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Showing content with the highest reputation on 02/16/2019 in all areas

  1. Here's a short slideshow of six generations of Z's - all members of the Z Club of Texas, on display at the Dallas Autorama show February 15-17. ZCoT_Autorama_2019_x264.mp4
  2. siteunseen

    Internal rivets

    Panty hose and a vacuum. That sounds like a young mans first girlfriend.
  3. Pmg

    Internal rivets

    Nude, always nude.
  4. What color and style of pantyhose do you recommend?
  5. Zup

    Internal rivets

    Not surprising they are still available---no telling how many hundreds of these are replaced each year from losing the little pins! They may get changed more frequently than oil in the motor! Seems I lose a few to the cracks and crevices every time I remove panels---I can hear them tinkle on their way down in there but can't reach them, so I use the pantyhose on the vacuum cleaner trick. It works!
  6. @240260280z This photo of my 7/70 240z shows what appears to be the same "feature"? No idea of what would be the reason for it.
  7. As pointed out on FB, translating a single Kanji like this is to somewhat miss the point. It reads as 'Ryo', which does translate as 'Dormitory'/'Dorm' in English, but is also a male given name in Japanese (on FB I cited Japanese pro golfer Ishikawa Ryo as an example) so it could very easily have been written by somebody called Ryo or for somebody called Ryo.
  8. Well, I told her this is better than gambling, drinking to excess and all sorts of unhealthy things men do. ;). I need an outlet and turning wrenches is one way. I’ll get a text when I am work in two weeks, it will be pic of the engine in the garage and she’ll say..”what is this”. Sent from my iPhone using Tapatalk
  9. Hi Lee: Great to have you here for this discussion. A further comment about our experience with gas pressure shocks several years ago. Front corner weights on the 240Z’s were 562 lbs and 604 lbs for 1972 as an example. (and varied a little 70/71). We measured the load it took to compress the Tokico Gas Pressure Shocks (non adjustable) at 80 psi. at a local machine shop. So it was easy to see that a 240Z with a spring constant of 83 lbs/in wound up sitting about 1” higher after installation. As for taking accurate and comparable measurements - a lot of the people involved are Engineers and pretty picky about accuracy. So lets hope your new offering are closer to the 3 Bar than the 5 Bar. At any rate better to know in advance of installation, so any necessary adjustments to spring rates or installed length can be made ahead of time.
  10. My buddy's 73 has two holes that go through the floor back near the outside seat belt anchors. Is this a "feature"?
  11. The steering rack has plenty of rotation when it is all loosened from the bushings and the stop bracket. Mine is definitely rotated too far up as you can see by the different alignment angles at the knuckle on the 240 and mine.
  12. Well, the Engine rebuild book arrived today. My wife opened the package, “she yells from he door....we got a “Nissan Datsun Engine Rebuild book”. Me: cough cough...okay great. She’s smart she knows somethings in the hopper. Sent from my iPhone using Tapatalk
  13. I think you received the dash intended for my car 🙂.
  14. psdenno

    Internal rivets

    I used cotter pins as replacements for the pins. The looped head of the pin sticks out of the rivet and makes it easy to pull out when it's time to pull a panel again. Dennis
  15. Update pics of the fender after sandblasting the lower corner. One or two pin holes and some pitting, but otherwise this is very nice. A fender like this saves you lots of time on body work prep instead of one you have to section in new metal, metal work, etc. --> $250 plus shipping Just as fyi - the problem of rusting through in this area on our Z fenders can be eliminated by altering the back support a bit. Cutting out some of the back support to allow debris and water to drain/fall down, instead of getting trapped and accumulating here is possible without materially altering the strength of the panel. Cut the support for better drainage, sand blast pitted area, epoxy prime or other treatment to seal and you're done.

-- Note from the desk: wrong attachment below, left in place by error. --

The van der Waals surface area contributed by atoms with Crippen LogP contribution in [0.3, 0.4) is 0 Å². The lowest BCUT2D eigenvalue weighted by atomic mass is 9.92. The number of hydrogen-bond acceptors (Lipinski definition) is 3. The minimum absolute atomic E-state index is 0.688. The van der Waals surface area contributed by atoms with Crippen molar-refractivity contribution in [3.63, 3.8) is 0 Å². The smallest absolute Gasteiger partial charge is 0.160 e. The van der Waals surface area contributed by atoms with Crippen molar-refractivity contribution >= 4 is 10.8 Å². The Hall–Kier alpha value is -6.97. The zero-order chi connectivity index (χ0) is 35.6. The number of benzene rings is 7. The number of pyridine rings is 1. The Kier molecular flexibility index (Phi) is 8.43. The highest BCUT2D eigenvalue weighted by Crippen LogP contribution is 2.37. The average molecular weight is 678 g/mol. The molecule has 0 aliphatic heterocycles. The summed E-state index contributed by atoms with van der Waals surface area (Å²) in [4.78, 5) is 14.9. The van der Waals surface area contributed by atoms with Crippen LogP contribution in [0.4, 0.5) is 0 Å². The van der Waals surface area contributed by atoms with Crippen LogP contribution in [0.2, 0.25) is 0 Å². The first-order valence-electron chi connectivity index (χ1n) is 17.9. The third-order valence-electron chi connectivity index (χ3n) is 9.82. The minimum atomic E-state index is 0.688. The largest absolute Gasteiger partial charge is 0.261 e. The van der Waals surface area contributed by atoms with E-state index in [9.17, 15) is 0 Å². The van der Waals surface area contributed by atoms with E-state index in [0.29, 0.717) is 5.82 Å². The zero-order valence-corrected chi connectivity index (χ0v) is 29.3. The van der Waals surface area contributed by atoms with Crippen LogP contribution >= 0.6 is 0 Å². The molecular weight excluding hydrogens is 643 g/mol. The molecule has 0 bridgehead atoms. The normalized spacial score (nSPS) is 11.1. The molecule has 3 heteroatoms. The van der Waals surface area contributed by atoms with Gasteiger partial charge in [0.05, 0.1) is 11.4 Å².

16. Oh, those holes. I wonder if those holes were used as an anchor point to affix the chassis on an assembly line jig. This is purely speculation on my part.
  17. siteunseen

    Internal rivets

    Still available from Nissan. The smaller ones behind the tag also.
  18. Might be a good question for Matsuo San.
  19. If you can't find an old 240Z voltage regulator that works or down the road you decide you need more power from your charging system you could go down this road that would allow you to go with a more modern electronic internally regulated alternator. https://www.thezstore.com/page/TZS/PROD/classic10b04/12-4067
  20. Couple of recent examples I spotted here in the UK, on original UK market HS30U 'Datsun 240Z' dashes: 'ENG' of course = England.
  21. First A/T in USA arrived in Oct. 1969 🙂
  22. I'm away until tomorrow night but I will look at mine when I get back to town.
  23. Mark, can you not loosen the bushing clamps on the steering rack and give the rack a slight twist back to give a bit more clearance?
  24. Well there's another solution that I didn't think about. Way to approach the problem from a different direction! The difference with your and my suggestion is that yours might actually work!
  25. So about my bender... That press brake is only maybe eight inches or so long, but I'm very happy with the way it turned out. I saw the idea on the web and made up the details as I went along. Of course, as with most project, the details are where the magic is. One longer spring I cut into two halves. Two bolts (5/8-11 I think) with the heads cut off for the guide pins. Nyloc nuts (not in pic) to adjust and hold position for different stock thicknesses. I made the bottom die shorter than the top on purpose so it functions like a finger brake with some of the fingers removed. That way I can hang the unbent portion out of the dies and keep a section straight. Here's a pic of most of the parts before final assy: I cut the bolt heads off on the lathe and turned a counterbore shoulder. That way I can press the bolts into the base and the shoulder will make sure they are perpendicular (normal). The shoulder is a little shorter than the base thickness so the bottom is recessed. That way I can tack weld the bolts into place from underneath and the base will still sit flat: I made the dies on my metal shaper. Here's an action shot cutting the first side of the upper die: And here's the two finished. They really should be hardened for longer life, but I'm kinda hoping that with the few bends I make, it'll last long enough without heat treat: So far it's been a great little tool and has enabled me to make such beauties as this: And this: